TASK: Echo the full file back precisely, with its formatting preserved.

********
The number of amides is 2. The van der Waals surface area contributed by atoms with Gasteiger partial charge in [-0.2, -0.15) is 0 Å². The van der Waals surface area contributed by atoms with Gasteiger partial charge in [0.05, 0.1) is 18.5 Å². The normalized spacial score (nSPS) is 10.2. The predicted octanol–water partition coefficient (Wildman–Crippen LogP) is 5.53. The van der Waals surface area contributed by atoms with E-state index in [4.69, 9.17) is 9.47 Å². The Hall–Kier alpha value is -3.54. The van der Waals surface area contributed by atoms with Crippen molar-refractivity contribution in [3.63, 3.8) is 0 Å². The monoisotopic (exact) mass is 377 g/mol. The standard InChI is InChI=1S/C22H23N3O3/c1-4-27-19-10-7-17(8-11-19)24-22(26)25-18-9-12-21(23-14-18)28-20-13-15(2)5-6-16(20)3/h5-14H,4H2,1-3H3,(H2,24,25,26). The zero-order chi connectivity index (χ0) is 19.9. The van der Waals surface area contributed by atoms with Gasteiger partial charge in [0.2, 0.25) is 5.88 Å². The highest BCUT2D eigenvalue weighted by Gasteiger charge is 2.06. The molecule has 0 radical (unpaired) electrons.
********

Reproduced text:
The number of amides is 2. The van der Waals surface area contributed by atoms with Gasteiger partial charge in [-0.2, -0.15) is 0 Å². The van der Waals surface area contributed by atoms with Gasteiger partial charge in [0.05, 0.1) is 18.5 Å². The normalized spacial score (nSPS) is 10.2. The predicted octanol–water partition coefficient (Wildman–Crippen LogP) is 5.53. The van der Waals surface area contributed by atoms with E-state index in [4.69, 9.17) is 9.47 Å². The Hall–Kier alpha value is -3.54. The van der Waals surface area contributed by atoms with Crippen molar-refractivity contribution in [3.63, 3.8) is 0 Å². The monoisotopic (exact) mass is 377 g/mol. The standard InChI is InChI=1S/C22H23N3O3/c1-4-27-19-10-7-17(8-11-19)24-22(26)25-18-9-12-21(23-14-18)28-20-13-15(2)5-6-16(20)3/h5-14H,4H2,1-3H3,(H2,24,25,26). The zero-order chi connectivity index (χ0) is 19.9. The van der Waals surface area contributed by atoms with Gasteiger partial charge in [0.2, 0.25) is 5.88 Å². The highest BCUT2D eigenvalue weighted by Gasteiger charge is 2.06. The molecule has 0 radical (unpaired) electrons.